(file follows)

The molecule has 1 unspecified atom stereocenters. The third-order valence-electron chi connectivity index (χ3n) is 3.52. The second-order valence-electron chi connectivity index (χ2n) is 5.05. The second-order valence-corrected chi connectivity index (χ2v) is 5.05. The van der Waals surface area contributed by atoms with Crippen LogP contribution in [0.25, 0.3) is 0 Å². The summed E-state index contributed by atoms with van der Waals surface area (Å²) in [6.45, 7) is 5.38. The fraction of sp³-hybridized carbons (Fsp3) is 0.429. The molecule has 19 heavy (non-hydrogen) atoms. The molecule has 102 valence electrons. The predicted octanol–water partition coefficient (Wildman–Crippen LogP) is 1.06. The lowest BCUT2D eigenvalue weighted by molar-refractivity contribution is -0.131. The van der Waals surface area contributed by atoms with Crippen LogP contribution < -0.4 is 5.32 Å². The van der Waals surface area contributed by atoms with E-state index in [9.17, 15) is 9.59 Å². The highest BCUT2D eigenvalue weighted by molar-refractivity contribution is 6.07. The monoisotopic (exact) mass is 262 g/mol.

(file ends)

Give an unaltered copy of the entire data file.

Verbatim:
The molecule has 1 unspecified atom stereocenters. The third-order valence-electron chi connectivity index (χ3n) is 3.52. The second-order valence-electron chi connectivity index (χ2n) is 5.05. The second-order valence-corrected chi connectivity index (χ2v) is 5.05. The van der Waals surface area contributed by atoms with Crippen LogP contribution in [0.25, 0.3) is 0 Å². The summed E-state index contributed by atoms with van der Waals surface area (Å²) in [6.45, 7) is 5.38. The fraction of sp³-hybridized carbons (Fsp3) is 0.429. The molecule has 19 heavy (non-hydrogen) atoms. The molecule has 102 valence electrons. The predicted octanol–water partition coefficient (Wildman–Crippen LogP) is 1.06. The lowest BCUT2D eigenvalue weighted by molar-refractivity contribution is -0.131. The van der Waals surface area contributed by atoms with Crippen LogP contribution < -0.4 is 5.32 Å². The van der Waals surface area contributed by atoms with E-state index in [9.17, 15) is 9.59 Å². The highest BCUT2D eigenvalue weighted by molar-refractivity contribution is 6.07. The monoisotopic (exact) mass is 262 g/mol.